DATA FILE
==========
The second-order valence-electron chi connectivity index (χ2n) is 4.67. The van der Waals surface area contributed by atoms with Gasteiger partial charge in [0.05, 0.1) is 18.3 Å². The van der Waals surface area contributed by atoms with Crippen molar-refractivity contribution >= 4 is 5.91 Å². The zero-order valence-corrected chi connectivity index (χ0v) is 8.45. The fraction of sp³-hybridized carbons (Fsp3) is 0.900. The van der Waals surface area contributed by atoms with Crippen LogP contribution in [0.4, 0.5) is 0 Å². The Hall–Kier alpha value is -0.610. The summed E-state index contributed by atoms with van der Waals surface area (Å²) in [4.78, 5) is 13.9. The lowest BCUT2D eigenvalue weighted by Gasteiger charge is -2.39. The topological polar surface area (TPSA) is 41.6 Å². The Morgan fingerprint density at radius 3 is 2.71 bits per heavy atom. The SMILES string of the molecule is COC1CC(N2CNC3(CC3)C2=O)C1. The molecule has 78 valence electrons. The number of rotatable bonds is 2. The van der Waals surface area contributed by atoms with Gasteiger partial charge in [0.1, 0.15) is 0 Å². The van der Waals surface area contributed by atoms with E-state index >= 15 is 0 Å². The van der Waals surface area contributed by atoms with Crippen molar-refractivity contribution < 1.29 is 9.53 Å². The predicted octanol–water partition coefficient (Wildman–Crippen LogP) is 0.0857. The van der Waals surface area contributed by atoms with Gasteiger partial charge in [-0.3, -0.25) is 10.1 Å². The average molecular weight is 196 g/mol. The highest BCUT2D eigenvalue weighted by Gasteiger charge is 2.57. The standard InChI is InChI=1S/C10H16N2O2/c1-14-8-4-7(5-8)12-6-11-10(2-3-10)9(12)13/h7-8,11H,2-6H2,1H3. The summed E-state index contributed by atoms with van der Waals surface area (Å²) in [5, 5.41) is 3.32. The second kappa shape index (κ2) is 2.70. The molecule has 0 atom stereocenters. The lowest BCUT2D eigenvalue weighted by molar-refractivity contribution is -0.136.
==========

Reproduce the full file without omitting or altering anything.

The second-order valence-electron chi connectivity index (χ2n) is 4.67. The van der Waals surface area contributed by atoms with Gasteiger partial charge in [0.05, 0.1) is 18.3 Å². The van der Waals surface area contributed by atoms with Crippen molar-refractivity contribution >= 4 is 5.91 Å². The zero-order valence-corrected chi connectivity index (χ0v) is 8.45. The fraction of sp³-hybridized carbons (Fsp3) is 0.900. The van der Waals surface area contributed by atoms with Crippen LogP contribution in [0.4, 0.5) is 0 Å². The Hall–Kier alpha value is -0.610. The summed E-state index contributed by atoms with van der Waals surface area (Å²) in [4.78, 5) is 13.9. The lowest BCUT2D eigenvalue weighted by Gasteiger charge is -2.39. The topological polar surface area (TPSA) is 41.6 Å². The Morgan fingerprint density at radius 3 is 2.71 bits per heavy atom. The SMILES string of the molecule is COC1CC(N2CNC3(CC3)C2=O)C1. The molecule has 78 valence electrons. The number of rotatable bonds is 2. The van der Waals surface area contributed by atoms with Gasteiger partial charge in [0.1, 0.15) is 0 Å². The van der Waals surface area contributed by atoms with E-state index >= 15 is 0 Å². The van der Waals surface area contributed by atoms with Crippen molar-refractivity contribution < 1.29 is 9.53 Å². The predicted octanol–water partition coefficient (Wildman–Crippen LogP) is 0.0857. The van der Waals surface area contributed by atoms with Gasteiger partial charge in [-0.3, -0.25) is 10.1 Å². The average molecular weight is 196 g/mol. The highest BCUT2D eigenvalue weighted by Gasteiger charge is 2.57. The standard InChI is InChI=1S/C10H16N2O2/c1-14-8-4-7(5-8)12-6-11-10(2-3-10)9(12)13/h7-8,11H,2-6H2,1H3. The summed E-state index contributed by atoms with van der Waals surface area (Å²) in [5, 5.41) is 3.32. The second kappa shape index (κ2) is 2.70. The molecule has 0 atom stereocenters. The lowest BCUT2D eigenvalue weighted by molar-refractivity contribution is -0.136.